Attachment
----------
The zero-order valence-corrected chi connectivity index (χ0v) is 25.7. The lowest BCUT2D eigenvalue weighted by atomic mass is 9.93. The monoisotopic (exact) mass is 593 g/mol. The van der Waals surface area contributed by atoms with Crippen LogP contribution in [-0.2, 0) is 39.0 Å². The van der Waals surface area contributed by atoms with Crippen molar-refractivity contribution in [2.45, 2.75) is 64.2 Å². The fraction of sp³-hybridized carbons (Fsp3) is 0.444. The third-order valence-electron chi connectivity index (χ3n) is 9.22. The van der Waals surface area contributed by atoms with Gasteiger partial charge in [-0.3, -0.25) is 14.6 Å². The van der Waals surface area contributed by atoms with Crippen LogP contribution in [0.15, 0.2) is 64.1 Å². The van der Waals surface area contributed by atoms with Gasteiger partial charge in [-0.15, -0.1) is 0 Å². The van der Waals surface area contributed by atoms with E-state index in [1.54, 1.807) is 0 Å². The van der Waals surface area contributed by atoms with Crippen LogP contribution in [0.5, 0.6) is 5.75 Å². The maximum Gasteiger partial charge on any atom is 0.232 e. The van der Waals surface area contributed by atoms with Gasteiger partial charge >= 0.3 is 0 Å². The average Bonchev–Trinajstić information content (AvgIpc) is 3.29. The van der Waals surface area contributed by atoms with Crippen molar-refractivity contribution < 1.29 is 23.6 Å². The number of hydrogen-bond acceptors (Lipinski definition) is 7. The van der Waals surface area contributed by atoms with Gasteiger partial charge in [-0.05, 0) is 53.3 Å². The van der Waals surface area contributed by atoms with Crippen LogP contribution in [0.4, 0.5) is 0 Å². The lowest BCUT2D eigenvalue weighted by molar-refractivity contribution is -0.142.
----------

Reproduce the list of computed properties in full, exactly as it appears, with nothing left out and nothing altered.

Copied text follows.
The zero-order valence-corrected chi connectivity index (χ0v) is 25.7. The lowest BCUT2D eigenvalue weighted by atomic mass is 9.93. The monoisotopic (exact) mass is 593 g/mol. The van der Waals surface area contributed by atoms with Crippen LogP contribution in [-0.2, 0) is 39.0 Å². The van der Waals surface area contributed by atoms with Crippen molar-refractivity contribution in [2.45, 2.75) is 64.2 Å². The fraction of sp³-hybridized carbons (Fsp3) is 0.444. The third-order valence-electron chi connectivity index (χ3n) is 9.22. The van der Waals surface area contributed by atoms with Gasteiger partial charge in [-0.3, -0.25) is 14.6 Å². The van der Waals surface area contributed by atoms with Crippen LogP contribution in [0.15, 0.2) is 64.1 Å². The van der Waals surface area contributed by atoms with Gasteiger partial charge in [-0.15, -0.1) is 0 Å². The van der Waals surface area contributed by atoms with E-state index in [1.54, 1.807) is 0 Å². The van der Waals surface area contributed by atoms with Crippen LogP contribution in [0.5, 0.6) is 5.75 Å². The maximum Gasteiger partial charge on any atom is 0.232 e. The van der Waals surface area contributed by atoms with Gasteiger partial charge >= 0.3 is 0 Å². The average Bonchev–Trinajstić information content (AvgIpc) is 3.29. The van der Waals surface area contributed by atoms with Crippen molar-refractivity contribution < 1.29 is 23.6 Å². The number of hydrogen-bond acceptors (Lipinski definition) is 7. The van der Waals surface area contributed by atoms with Gasteiger partial charge in [-0.05, 0) is 53.3 Å². The van der Waals surface area contributed by atoms with Crippen LogP contribution in [0.4, 0.5) is 0 Å². The lowest BCUT2D eigenvalue weighted by molar-refractivity contribution is -0.142.